When law students consider post-graduate federal judicial clerkships, they usually think about two types of judges: district and circuit. Many students fail to consider magistrate judges, primarily because they do not know what magistrate judges do. Secondarily, students sometimes perceive magistrate judge clerkships as less prestigious, less rewarding than clerkships for other types of judges, or limiting their post-clerkship career options.
What Are Magistrate Judges?
There are more than 600 magistrate judges serving in the United States District Courts. Magistrate judges are not Article III judges, which under the U.S. Constitution, are nominated by the President, confirmed by the Senate, and given life tenure. Rather, magistrate judges are appointed to eightyear renewable terms by a majority vote of all active district judges in the court after a public notice and selection process. It is not uncommon for magistrate judges to be nominated to become district court judges after serving as a magistrate judge.
Magistrate judges have jurisdiction over matters assigned by statute as well as those delegated by district judges. What this means in practice is that the work of a magistrate judge varies, sometimes considerably, by district or even within a district. Generally, magistrate judges may preside over all matters before the district court other than the final disposition of cases. This includes mediations and settlement conferences, resolving discovery disputes, preliminary hearings in felony criminal matters, and issuing Reports and Recommendations (R&Rs) on civil pretrial and dispositive motions. If all parties consent, magistrate judges may hear the entire dispute in civil cases, including ruling on all motions and presiding over the trial. Although magistrate judges cannot preside at felony criminal trials, they can dispose of petty offense and misdemeanor cases and conduct preliminary and post-conviction proceedings in felony cases.
Magistrate judge clerks often have considerable autonomy.
The Magistrate Judge Clerkship Experience
Magistrate judges are authorized to hire two legal staff members, which may be any combination of law clerks (term or career) and judicial assistants. District judges, by contrast, may hire three legal staff members and circuit judges can hire four. The work of a magistrate judge clerk has many similarities with the role of a district judge clerk. Clerks engage in a lot of research and writing and are often in the courtroom.
In many districts, magistrate judge clerks largely handle a civil docket, consisting of drafting Report and Recommendations (R&Rs) or opinions in a variety of matters, such as employment discrimination claims, Section 1983 civil rights suits, Social Security disability appeals, habeas petitions, and tort and contract disputes. One former magistrate judge clerk in Chicago worked entirely on drafting opinions deciding dispositive and in limine motions in civil matters, as well as helping the judge prepare for trials. This type of experience provides an excellent overview of civil litigation from beginning to end.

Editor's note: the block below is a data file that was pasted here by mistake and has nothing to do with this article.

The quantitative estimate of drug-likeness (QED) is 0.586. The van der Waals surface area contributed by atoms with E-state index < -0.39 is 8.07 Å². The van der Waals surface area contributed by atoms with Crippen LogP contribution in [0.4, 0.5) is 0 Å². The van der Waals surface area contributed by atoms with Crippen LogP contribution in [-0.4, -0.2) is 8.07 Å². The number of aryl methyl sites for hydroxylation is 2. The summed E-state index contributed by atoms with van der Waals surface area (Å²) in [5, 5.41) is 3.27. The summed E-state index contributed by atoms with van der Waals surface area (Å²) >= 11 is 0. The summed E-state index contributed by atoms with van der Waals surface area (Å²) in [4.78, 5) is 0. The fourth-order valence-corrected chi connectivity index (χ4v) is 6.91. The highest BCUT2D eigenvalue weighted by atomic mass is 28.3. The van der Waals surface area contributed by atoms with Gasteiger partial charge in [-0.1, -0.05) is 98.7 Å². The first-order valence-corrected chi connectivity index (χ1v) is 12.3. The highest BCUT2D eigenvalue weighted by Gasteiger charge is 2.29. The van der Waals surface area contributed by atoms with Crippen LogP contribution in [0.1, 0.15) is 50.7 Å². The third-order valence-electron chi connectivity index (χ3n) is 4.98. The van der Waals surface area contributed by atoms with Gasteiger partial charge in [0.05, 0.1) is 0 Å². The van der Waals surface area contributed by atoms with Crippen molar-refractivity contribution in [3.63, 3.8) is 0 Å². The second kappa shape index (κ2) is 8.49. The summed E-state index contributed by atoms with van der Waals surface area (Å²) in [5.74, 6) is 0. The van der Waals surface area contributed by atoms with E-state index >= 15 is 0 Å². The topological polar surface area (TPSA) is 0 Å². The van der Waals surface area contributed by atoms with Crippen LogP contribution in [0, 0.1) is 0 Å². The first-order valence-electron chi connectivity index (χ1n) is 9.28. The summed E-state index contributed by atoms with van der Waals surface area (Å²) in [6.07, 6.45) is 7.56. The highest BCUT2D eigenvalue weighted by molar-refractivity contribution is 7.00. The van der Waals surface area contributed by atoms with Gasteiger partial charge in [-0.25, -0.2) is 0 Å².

In other districts, magistrate judge clerks may have more exposure to criminal matters. One former clerk we spoke with said that he found himself in the courtroom interacting with the assistant U.S. attorneys a lot more than his district judge counterparts. In his district, magistrate judges handle all initial appearances, preliminary hearings and probable cause determinations, identity hearings, revocation hearings, and detention hearings.
Additionally, magistrate judges will handle applications for wire taps and showings for search warrants and pen registers. Some magistrate judge clerks also draft R&Rs on motions in criminal cases, such as motions to suppress evidence. This gives clerks an inside look at the criminal process that cannot be gained elsewhere.
Like in many chambers, magistrate judge clerks often have considerable autonomy. As one magistrate judge put it, “I let my law clerks do the initial research and write the initial draft, and then tell me how I should decide.” While the judge sometimes disagrees and rewrites it, in many instances the clerk’s draft is largely ready to be signed. “It really allows the law clerk to grow intellectually, with the law clerk choosing the direction in which to advise the judge.”
The Application Process
Applying for clerkships with magistrate judges is like applying for other federal clerkships. Most magistrate judges post open positions on OSCAR (the federal law clerk hiring website) and require the same materials — namely, a resume, cover letter, writing sample, transcript, and recommendation letters. Many magistrate judges hire later than other federal judges, although some will hire a year or more in advance. While some magistrate judges hire law clerks directly out of law school, others — particularly in high-volume, fast-paced districts — prefer clerks with post-graduate litigation experience.
Post-Clerkship Career Options
A magistrate judge clerkship can be astepping-stone position to another clerkship and is looked upon favorably by other federal judges. But it can also open doors to a wide range of legal practice positions. Students whom we have helped place into magistrate judge clerkships have gone on to be federal district and circuit judge clerks, associates at law firms of all sizes, federal agency attorneys, federal and state prosecutors and defenders, and legal aid and non-profit attorneys. As one former clerk recounted, “My clerkship gave me an inside view of how litigation moves through the courts and how judges makes decisions, and it was a crash course in legal analysis and writing that made me competitive for the dream job I moved onto after clerking.”